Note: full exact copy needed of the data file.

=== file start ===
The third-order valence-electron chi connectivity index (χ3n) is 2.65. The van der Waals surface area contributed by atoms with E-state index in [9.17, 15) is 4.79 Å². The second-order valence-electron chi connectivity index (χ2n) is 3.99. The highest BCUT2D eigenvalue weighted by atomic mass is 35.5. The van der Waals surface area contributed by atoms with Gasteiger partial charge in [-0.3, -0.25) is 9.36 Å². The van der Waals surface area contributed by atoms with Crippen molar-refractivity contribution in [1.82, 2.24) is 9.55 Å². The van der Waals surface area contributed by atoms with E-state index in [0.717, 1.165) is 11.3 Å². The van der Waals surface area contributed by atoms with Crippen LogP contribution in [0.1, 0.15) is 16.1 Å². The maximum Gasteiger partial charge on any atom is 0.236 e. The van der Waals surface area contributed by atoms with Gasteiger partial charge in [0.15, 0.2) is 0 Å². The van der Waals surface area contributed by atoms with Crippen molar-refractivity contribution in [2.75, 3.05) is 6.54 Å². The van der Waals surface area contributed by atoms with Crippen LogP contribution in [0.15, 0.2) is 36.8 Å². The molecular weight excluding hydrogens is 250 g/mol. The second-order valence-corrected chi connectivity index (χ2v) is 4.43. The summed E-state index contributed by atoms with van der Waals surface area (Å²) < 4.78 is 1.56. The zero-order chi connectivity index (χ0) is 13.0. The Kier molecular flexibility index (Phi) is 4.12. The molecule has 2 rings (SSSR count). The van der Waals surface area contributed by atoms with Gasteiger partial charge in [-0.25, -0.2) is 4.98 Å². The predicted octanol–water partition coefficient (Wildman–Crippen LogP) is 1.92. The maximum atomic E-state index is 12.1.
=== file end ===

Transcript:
The third-order valence-electron chi connectivity index (χ3n) is 2.65. The van der Waals surface area contributed by atoms with E-state index in [9.17, 15) is 4.79 Å². The second-order valence-electron chi connectivity index (χ2n) is 3.99. The highest BCUT2D eigenvalue weighted by atomic mass is 35.5. The van der Waals surface area contributed by atoms with Gasteiger partial charge in [-0.3, -0.25) is 9.36 Å². The van der Waals surface area contributed by atoms with Crippen molar-refractivity contribution in [1.82, 2.24) is 9.55 Å². The van der Waals surface area contributed by atoms with E-state index in [0.717, 1.165) is 11.3 Å². The van der Waals surface area contributed by atoms with Crippen LogP contribution in [0.1, 0.15) is 16.1 Å². The maximum Gasteiger partial charge on any atom is 0.236 e. The van der Waals surface area contributed by atoms with Gasteiger partial charge in [0.15, 0.2) is 0 Å². The van der Waals surface area contributed by atoms with Crippen molar-refractivity contribution in [2.75, 3.05) is 6.54 Å². The van der Waals surface area contributed by atoms with Crippen LogP contribution in [0.15, 0.2) is 36.8 Å². The molecular weight excluding hydrogens is 250 g/mol. The second-order valence-corrected chi connectivity index (χ2v) is 4.43. The summed E-state index contributed by atoms with van der Waals surface area (Å²) < 4.78 is 1.56. The zero-order chi connectivity index (χ0) is 13.0. The Kier molecular flexibility index (Phi) is 4.12. The molecule has 2 rings (SSSR count). The van der Waals surface area contributed by atoms with Gasteiger partial charge in [-0.25, -0.2) is 4.98 Å². The predicted octanol–water partition coefficient (Wildman–Crippen LogP) is 1.92. The maximum atomic E-state index is 12.1.